Lego: Visit the official (I think) Lego site where you can join in activities and competitions to build a design following a particular brief and then upload pictures of your models.  The ‘community’ then judge the entries of the competition pieces. Groups of friends could do this together – i.e. all agree to a theme and then build their model before sharing via Zoom, Facetime, WhatsApp etc.  They could also video call each other whilst they are building to chat and share ideas. The 30 day Lego challenge seems to be very popular.

 

27th March: Resources for talking with children about the pandemic

Pandemic Social Story by Carol Gray

An Easy Read version of the social distancing recommendations, produced by Talking Mats (with great visuals): click here to download

Information from the British Psychological Society on Talking to Children about Coronavirus: click here to download

Newsround has a helpful information page with a video and FAQs for children: click this link to access

This short video, also by Newsround, is reassuring for children: click this link to access

Young people who need more support

If young people require further support in managing these present circumstances, there are organisations who can help:

Young Minds Crisis Messenger - provides free, 24/7 crisis support for young people experiencing a mental health crisis.

  • Text YM to 85258

Childline – for 1-1 support over the phone 

  • Phone 0800 1111 (9am-12am)

The Mix - information, support and listening for people under 25.

Supporting teenagers: 27th March 2020

Although the current situation is difficult for everyone, there are particular challenges for young people in the 13 – 19 age group. Social interaction is important at all stages of development, but socialisation outside the family plays a particularly important part in adolescent development. Research suggests that adolescence is a key time for the development of regions of the brain involved in social cognition and self-awareness and that a lack of social interaction during adolescence has lasting consequences in adulthood. Lucy Thompson has reviewed the research for us and provided a summary for our Research web page. The impact and implications for our young people are described in this comment piece for the Guardian by Donna Ferguson: A survival guide for parents during family isolation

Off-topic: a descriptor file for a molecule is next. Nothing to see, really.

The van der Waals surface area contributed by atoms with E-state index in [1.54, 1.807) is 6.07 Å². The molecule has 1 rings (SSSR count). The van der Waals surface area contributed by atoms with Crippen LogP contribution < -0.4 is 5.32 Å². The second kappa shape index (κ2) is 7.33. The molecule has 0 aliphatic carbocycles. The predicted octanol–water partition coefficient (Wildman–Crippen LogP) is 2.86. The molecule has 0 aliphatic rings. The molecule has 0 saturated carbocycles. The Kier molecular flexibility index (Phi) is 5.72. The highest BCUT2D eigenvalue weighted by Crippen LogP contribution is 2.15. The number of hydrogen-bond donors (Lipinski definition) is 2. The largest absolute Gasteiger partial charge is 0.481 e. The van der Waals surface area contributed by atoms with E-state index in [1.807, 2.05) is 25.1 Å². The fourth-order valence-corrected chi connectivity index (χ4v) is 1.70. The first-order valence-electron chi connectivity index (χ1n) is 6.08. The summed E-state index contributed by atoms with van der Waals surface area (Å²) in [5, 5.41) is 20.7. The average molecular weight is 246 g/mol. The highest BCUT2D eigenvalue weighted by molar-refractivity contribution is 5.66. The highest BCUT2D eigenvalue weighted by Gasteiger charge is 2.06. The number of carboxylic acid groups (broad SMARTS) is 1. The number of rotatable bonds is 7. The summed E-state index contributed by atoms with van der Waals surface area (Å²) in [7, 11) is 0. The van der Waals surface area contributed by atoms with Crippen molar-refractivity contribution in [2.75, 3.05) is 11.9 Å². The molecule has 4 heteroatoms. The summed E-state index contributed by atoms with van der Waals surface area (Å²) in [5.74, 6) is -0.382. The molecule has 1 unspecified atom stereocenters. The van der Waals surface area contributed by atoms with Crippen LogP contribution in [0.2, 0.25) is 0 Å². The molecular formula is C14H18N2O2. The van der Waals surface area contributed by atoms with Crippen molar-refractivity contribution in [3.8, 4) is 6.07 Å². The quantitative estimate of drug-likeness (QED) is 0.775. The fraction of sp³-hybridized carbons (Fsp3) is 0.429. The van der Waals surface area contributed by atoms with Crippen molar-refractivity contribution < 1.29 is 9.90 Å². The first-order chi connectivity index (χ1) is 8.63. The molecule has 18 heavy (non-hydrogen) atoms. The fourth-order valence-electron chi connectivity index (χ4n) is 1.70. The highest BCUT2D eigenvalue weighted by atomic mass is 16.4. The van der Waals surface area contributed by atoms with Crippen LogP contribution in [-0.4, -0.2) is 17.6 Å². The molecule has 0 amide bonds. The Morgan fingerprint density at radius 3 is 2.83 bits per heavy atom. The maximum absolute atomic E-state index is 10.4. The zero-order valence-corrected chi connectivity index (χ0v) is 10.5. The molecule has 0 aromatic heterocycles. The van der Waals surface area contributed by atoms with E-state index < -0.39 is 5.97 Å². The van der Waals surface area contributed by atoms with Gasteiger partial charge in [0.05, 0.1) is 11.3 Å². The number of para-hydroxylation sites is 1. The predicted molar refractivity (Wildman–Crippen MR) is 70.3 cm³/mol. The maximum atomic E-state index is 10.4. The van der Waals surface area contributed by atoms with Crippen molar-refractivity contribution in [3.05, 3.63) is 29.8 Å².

With this in mind we have gathered resources to support your young people at home, with a particular focus on teenagers:

From The Counseling Teacher: I can control/I cannot control visual

BBC Bitesize: How to look after your mental wellbeing at home

Young Minds: What to do if you’re anxious about coronavirus

Lisa Damour, writing in the New York Times reminds us that because of coronavirus, teenagers are missing out on many rites of passage. She recommends offering compassion in this piece: Quaranteenagers: Strategies for Parenting in Close Quarters.